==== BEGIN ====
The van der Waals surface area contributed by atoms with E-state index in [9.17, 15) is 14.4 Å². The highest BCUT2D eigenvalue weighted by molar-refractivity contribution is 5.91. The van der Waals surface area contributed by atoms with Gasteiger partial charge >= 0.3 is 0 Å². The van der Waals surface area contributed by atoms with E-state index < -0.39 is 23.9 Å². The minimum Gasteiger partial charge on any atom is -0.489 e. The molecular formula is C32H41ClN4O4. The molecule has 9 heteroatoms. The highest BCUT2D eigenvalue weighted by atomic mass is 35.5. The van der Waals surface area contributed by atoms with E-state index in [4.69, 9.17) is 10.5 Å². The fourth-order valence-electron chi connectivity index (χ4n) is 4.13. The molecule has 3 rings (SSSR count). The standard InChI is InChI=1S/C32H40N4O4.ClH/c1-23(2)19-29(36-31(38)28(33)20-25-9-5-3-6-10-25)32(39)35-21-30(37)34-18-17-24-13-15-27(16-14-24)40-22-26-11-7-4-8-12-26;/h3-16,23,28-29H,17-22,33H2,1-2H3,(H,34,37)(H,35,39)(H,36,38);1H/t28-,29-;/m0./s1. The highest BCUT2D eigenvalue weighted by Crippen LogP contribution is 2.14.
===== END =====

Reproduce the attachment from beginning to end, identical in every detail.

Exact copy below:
The van der Waals surface area contributed by atoms with E-state index in [9.17, 15) is 14.4 Å². The highest BCUT2D eigenvalue weighted by molar-refractivity contribution is 5.91. The van der Waals surface area contributed by atoms with Gasteiger partial charge >= 0.3 is 0 Å². The van der Waals surface area contributed by atoms with E-state index < -0.39 is 23.9 Å². The minimum Gasteiger partial charge on any atom is -0.489 e. The molecular formula is C32H41ClN4O4. The molecule has 9 heteroatoms. The highest BCUT2D eigenvalue weighted by atomic mass is 35.5. The van der Waals surface area contributed by atoms with E-state index in [4.69, 9.17) is 10.5 Å². The fourth-order valence-electron chi connectivity index (χ4n) is 4.13. The molecule has 3 rings (SSSR count). The standard InChI is InChI=1S/C32H40N4O4.ClH/c1-23(2)19-29(36-31(38)28(33)20-25-9-5-3-6-10-25)32(39)35-21-30(37)34-18-17-24-13-15-27(16-14-24)40-22-26-11-7-4-8-12-26;/h3-16,23,28-29H,17-22,33H2,1-2H3,(H,34,37)(H,35,39)(H,36,38);1H/t28-,29-;/m0./s1. The highest BCUT2D eigenvalue weighted by Crippen LogP contribution is 2.14.